Detroit Regional Chamber > Detroit Policy Conference > Visit Detroit’s Claude Molinari on Lack of Downtown Accommodations

Visit Detroit’s Claude Molinari on Lack of Downtown Accommodations

January 11, 2023

As a location historically regarded with contempt by the unfamiliar, Detroit has spent the last few years developing a name for itself as a desirable destination. With national events such as the NFL Draft coming in 2024, the city is poised to continue growing in both investments and reputation.

During the 2023 Detroit Policy Conference, the President and Chief Executive Office of Visit Detroit, Claude Molinari, and Rhonda Walker, Morning Anchor at WDIV-TV 4, discussed the many ways that Visit Detroit is meeting the new demand that popularity brings and how businesses can help.

Detroit Must Meet the Demand for Accommodations

With an influx of tourists comes the need for an appropriate volume of accommodations. In December 2022, Gov. Whitmer signed a bill that will enable Visit Detroit to secure funding to build a hotel adjacent to the Huntington Place convention center. This is significant considering the results of Visit Detroit’s 5-year study on lost business that showed a total loss of 600,000 room nights, 50,000 of which were due to a lack of a hotel attached to a convention center.

Molinari shared that although event organizers are deterred by a lack of hotel rooms, “nothing sells like hope,” and even a development’s groundbreaking is enough to solidify a booking when they must plan several years in advance.

Opportunities for Positive Persuasive Marketing to Increase Tourism Rates

In regard to the impact of the tourism that large-scale events and a desirable location bring, Molinari shared an example from summer 2022 in which an automotive battery show in Novi brought hotel occupancy up from 50% to 97% for two weeks.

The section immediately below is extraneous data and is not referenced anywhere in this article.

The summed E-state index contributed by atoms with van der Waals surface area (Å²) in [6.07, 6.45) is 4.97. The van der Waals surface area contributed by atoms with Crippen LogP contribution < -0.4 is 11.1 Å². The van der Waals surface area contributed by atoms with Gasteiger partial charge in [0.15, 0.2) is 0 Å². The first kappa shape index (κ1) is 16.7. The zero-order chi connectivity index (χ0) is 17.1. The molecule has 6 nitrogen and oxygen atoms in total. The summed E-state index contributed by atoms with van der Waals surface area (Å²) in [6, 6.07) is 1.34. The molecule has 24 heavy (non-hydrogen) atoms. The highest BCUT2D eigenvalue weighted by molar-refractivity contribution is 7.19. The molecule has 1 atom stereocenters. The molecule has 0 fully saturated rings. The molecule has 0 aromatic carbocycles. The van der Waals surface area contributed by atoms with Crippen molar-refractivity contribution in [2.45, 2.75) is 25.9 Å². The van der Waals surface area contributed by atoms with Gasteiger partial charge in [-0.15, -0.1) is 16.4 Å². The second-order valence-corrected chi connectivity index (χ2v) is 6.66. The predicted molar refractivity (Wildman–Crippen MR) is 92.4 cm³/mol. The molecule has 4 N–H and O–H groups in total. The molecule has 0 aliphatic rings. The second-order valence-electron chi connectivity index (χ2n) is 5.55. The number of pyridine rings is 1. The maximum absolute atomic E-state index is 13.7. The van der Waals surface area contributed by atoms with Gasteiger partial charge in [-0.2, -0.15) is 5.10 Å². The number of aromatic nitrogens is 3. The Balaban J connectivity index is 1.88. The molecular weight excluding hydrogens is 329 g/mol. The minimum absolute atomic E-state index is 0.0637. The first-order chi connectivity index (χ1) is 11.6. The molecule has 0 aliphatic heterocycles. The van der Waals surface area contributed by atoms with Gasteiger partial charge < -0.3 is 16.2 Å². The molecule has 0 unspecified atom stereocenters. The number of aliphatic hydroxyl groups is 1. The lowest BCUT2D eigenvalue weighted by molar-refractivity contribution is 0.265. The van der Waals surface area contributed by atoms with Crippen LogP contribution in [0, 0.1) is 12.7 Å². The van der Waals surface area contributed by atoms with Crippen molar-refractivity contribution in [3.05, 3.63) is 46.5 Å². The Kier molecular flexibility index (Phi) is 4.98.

“These are people that fly here, eat at our restaurants, stay at our hotels, shop, and then leave,” said Molinari. “They are people from outside of southeast Michigan giving their money and spending it here, and that’s a huge impact on our economy.”

Another significant event from this past summer, Connect Partnership, brought 1,200 meeting planners from all over the world to Detroit. With 80% of attendees having never visited before, the promoters anticipated the need for persuasive marketing because many guests were nervous about coming, given Detroit’s outdated ill reputation. However, the response after the event was overwhelmingly positive.

Corporate Funding is Necessary to Finance Special Events

Hosting an event can be an expensive venture for a city. As an example, the 2024 NFL draft is costing Visit Detroit $2 million, leaving $8 million left to raise from corporate partners. He acknowledged the public’s concern about relying too heavily on “corporate welfare” to make Michigan a more competitive location for these large-scale events, but said it is essential to compete against other regions.

“When we compete against states like Texas, Indiana, and California, they have an enlarged special event fund in place if an event meets a certain criterion [and] it qualifies. That can be the difference between hosting an event and not,” Molinari said. “It’s the cost of doing business. If we want to host these events and get the notoriety and economic impact they bring, that’s what we have to do.”

Detroit is Off to a Good Start Post-COVID

One of Detroit’s most signature events, the North American International Auto Show, returned in 2022 after a COVID-induced hiatus. Although many elements were different than in years past due to a short planning period and a disrupted automotive industry, Molinari emphasized its status as an employment opportunity for Michiganders and called on businesses to rally around it because although “it may not have been as great an auto show as in the past, it was still the greatest auto show in the world in 2022.”

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